The Red Sea

In the last entry, I talked about God's disturbing habit of "hardening Pharaoh's heart," then unleashing scorching devastation on the Egyptian people to punish them for Pharaoh having such a hard heart. He is not done with this trick. Behold!

Then the Lord said to Moses.... "I will harden Pharaoh's heart, and he will pursue [the Israelites]. But I will gain glory for myself through Pharaoh and all his army, and the Egyptians will know that I am the Lord." (14:1-4)
Which means that the well-known destruction of the Egyptian army that follows, from which not a single Egyptian soldier survives, is another punishment given out by God not because Egyptians were being willfully evil in this instance, but just because God wanted to do some punishing. Because punishing sends a message of power. Is God good? It is really hard to view this whole episode as to his credit.

Biagio de Antonio -- The Crossing of the Red SeaThe mechanics of the Red Sea crossing gives pause for thought. It is accomplished in a single night. And remember, this is more than one million people on foot, plus their flocks and herds; animals aside, that means that they are crossing at a rate of 100,000 people per hour, or more than 1500 a minute. It begs the question of which is more impressive, the miracle of the parting of the Red Sea, or the miracle of the immaculate logistics. (The Bible doesn't make a big deal out of the fact that they are crossing over a body of water that averages 280 kilometers in width, so neither will I.)

Pharaoh's poor army. God toys with them for a while, first breaking off their chariot wheels and throwing them into panicked retreat back towards Egypt, away from the Israelites, before drowning them. You just can't say "Uncle" to this guy, if you're an Egyptian. And this isn't a couple hundred soldiers, either; this was a force that was deemed adequate to capture and return a fleeing population in excess of 1,000,000 people. Their destruction is a slaughter of, well, Biblical proportions. Afterwards, the Isralites sing a long and rather gloating song of celebration about the event, which takes up more text than the event itself did.

Grumble, Grumble, Grumble

There is a lot of grumbling that goes on as the Israelites head off into the desert. It quickly falls into a repeating pattern:
  1. Israelites grumble at their terrible situation, asking Moses why they ever let him lead them into this mess.

  2. God provides a miracle to save the Israelites' skin, and to prove his might.

  3. Israelites rejoice at the mightiness of their God, then find something new to grumble about.
The pattern is regular enough that I wonder if it might be some kind of Bronze Age comedy bit. Here is a synopsis of the action:

Altarpiece of the Holy Sacrament by Dirk BoutsThe Complaint: We're doomed! The Egyptian army is coming! The Miracle: The Red Sea parts, then contracts.

The Complaint: The water is too bitter! The Miracle: God gives Moses a piece of wood which, when thrown into the water, makes it drinkable.

The Complaint: "If only we had died by the Lord's hand in Egypt! There we sat around pots of meat and ate all the food we wanted, but you have brought us out into this desert to starve this entire assembly to death." (16:3) The Miracle: Manna (and, often overlooked, quail) from heaven.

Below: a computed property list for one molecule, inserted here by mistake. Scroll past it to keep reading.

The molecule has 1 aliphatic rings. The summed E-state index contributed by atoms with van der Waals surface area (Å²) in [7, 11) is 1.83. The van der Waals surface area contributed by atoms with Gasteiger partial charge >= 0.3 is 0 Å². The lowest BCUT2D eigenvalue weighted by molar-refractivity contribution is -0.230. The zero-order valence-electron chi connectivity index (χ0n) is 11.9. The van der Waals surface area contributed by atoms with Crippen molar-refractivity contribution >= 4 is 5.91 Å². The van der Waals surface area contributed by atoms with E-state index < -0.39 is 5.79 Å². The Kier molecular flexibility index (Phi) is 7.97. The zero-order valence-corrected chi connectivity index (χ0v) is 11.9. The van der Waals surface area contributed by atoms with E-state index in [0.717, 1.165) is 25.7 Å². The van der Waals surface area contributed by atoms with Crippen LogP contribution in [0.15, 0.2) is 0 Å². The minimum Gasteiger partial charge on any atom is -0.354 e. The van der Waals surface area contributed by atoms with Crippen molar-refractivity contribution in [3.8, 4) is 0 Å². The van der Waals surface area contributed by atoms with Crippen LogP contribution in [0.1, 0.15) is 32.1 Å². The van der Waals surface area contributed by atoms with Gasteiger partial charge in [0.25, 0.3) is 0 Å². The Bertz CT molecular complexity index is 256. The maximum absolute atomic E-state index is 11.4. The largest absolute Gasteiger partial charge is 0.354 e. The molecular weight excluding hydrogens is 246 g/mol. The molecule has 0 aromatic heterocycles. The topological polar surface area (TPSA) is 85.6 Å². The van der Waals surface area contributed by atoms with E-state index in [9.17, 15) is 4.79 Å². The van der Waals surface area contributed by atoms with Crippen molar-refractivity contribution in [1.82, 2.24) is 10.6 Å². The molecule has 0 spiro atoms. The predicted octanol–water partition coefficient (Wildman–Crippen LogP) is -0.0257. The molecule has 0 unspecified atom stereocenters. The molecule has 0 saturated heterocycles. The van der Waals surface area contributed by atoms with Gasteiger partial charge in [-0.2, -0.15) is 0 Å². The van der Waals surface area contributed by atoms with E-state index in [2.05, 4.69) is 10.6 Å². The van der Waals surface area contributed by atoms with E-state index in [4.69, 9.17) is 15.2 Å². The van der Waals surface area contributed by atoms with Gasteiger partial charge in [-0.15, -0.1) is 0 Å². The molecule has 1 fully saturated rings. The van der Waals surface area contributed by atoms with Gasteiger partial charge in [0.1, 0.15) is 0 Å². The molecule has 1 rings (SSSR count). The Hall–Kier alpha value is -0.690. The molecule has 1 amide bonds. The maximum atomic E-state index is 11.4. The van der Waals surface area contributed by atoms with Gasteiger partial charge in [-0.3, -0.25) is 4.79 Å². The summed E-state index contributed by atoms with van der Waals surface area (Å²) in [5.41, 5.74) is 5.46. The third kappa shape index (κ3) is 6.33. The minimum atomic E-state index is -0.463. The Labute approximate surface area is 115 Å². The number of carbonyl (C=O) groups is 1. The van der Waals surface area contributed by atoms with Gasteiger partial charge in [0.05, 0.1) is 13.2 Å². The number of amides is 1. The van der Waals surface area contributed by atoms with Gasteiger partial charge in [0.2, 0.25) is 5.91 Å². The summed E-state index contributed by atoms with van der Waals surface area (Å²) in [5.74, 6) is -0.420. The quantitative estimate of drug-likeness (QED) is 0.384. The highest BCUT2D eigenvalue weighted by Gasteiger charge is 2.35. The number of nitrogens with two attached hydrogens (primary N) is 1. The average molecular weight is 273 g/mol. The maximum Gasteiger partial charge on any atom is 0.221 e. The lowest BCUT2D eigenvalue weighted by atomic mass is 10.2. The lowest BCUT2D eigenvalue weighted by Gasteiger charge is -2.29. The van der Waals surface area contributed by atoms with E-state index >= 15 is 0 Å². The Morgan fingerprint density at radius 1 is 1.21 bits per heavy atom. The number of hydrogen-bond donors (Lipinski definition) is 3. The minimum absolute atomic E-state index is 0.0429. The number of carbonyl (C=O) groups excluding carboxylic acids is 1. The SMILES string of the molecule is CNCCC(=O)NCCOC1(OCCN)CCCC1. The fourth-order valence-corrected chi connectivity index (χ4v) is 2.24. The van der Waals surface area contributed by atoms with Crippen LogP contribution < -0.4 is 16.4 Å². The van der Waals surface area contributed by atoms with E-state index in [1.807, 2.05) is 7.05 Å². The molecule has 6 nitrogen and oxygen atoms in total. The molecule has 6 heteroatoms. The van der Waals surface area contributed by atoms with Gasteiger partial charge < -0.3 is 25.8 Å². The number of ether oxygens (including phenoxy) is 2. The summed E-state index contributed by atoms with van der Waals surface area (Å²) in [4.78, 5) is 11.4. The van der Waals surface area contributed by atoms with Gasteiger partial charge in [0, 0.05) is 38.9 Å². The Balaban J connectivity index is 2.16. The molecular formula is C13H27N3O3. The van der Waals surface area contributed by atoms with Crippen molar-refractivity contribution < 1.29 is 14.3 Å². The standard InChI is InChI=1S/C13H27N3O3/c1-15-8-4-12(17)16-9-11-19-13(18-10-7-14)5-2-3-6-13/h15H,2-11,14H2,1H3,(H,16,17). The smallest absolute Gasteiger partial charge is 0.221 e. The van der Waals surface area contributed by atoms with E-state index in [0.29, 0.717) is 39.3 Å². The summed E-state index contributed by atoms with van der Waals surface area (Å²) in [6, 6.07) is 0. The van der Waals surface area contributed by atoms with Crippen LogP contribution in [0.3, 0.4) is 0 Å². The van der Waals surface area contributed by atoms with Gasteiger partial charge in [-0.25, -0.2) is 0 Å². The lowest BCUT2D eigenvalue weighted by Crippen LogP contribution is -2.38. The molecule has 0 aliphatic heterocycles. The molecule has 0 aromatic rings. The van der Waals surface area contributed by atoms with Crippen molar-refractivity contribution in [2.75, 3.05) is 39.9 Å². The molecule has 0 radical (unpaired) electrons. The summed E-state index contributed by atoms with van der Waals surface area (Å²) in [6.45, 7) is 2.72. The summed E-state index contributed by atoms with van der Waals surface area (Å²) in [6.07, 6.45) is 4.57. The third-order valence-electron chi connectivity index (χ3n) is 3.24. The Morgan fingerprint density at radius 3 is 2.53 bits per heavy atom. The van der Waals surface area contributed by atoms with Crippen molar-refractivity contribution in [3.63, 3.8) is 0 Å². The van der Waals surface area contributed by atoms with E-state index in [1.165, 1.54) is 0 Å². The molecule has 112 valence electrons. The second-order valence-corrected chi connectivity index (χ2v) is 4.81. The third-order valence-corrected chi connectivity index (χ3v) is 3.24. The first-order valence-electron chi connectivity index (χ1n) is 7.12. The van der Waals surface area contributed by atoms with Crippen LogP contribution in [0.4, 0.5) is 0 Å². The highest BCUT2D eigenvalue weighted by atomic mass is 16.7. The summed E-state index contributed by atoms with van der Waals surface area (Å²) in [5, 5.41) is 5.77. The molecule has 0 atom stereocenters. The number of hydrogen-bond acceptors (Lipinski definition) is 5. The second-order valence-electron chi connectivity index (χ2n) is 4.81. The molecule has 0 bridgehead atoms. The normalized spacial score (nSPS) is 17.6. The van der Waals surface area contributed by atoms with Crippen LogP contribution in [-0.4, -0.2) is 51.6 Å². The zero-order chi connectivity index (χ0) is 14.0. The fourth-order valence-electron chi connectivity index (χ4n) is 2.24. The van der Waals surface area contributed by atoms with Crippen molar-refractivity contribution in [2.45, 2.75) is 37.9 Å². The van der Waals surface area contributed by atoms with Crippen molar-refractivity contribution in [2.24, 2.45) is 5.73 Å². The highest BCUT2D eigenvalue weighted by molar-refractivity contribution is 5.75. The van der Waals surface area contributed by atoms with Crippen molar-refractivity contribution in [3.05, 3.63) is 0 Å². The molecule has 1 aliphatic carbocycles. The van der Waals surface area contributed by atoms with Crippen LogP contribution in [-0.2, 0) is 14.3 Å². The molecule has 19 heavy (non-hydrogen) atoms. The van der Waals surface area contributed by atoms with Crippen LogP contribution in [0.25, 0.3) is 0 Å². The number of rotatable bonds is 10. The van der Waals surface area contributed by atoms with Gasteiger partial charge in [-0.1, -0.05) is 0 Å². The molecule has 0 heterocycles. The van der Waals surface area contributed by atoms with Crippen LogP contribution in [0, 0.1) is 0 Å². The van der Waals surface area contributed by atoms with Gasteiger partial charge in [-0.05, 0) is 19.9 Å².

The Complaint: We're thirsty! Are we there yet? The Miracle: Water from a rock, when Moses smacks it with his staff.

The Amalekites v. the Israelites

We're not sure why, but a group called the Amalekites show up and offer battle to the Israelites. One Joshua leads the troops, while Moses, Aaron, and somebody named "Hur" climb up on a neighboring hill, and the battle gets fought like so: Nicolas Poussin. The Battle of Joshua with Amalekites. c. 1625
11 As long as Moses held up his hands, the Israelites were winning, but whenever he lowered his hands, the Amalekites were winning. 12 When Moses' hands grew
tired, they took a stone and put it under him and he sat on it. Aaron and Hur held his hands up—one on one side, one on the other—so that his hands remained steady till sunset. 13 So Joshua overcame the Amalekite army with the sword.
I can imagine Joshua's grunts, down there dealing and suffering lethal broadsword wounds in the blistering Sinai heat, might object to this version of the battle, in which Moses so heroically keeps his arms lifted. One wonders if it might work for the Ducks?

Delegation is the Key to Good Management

The final event before the Israelites make it to Mount Sinai is a visit from Moses' father-in-law, Jethro, who is something of a clear thinker and immediately notices in Moses a tendancy to micromanage. He watches as, the day after his arrival, Moses took his seat to serve as judge for the people, and they stood around him from morning till evening. (18:13) And remember: more than 1,000,000! Anybody with a gripe, Moses was handling it. "That's nuts," says Jethro -- "you need some assistants." So together, they set up a hierarchy of civil offices, with Moses no longer sweating the small stuff. He retains the positions of Commander-in-Chief, High Priest, and one-man Supreme Court.

Did Someone Say "Supreme Court"?

We are often told that the Ten Commandments are the "foundation of Western and American law." Are they? Let's take a look this Sunday night, May 13, in a very special Mother's Day episode of Michael Reads the Bible.

Sunday, May 06, 2007

Or thereabouts....

OK, Michael has read the Bible today, but he unfortunately fell asleep with his cheek pressed against Exodus 17, and ran out of blogging time. This wasn't the Bible's fault; Michael had ridden his bicycle about 35 hilly miles earlier in the day.

I'll get back to you Monday or Tuesday night. Hope y'all had a spectacular Cinco de Mayo.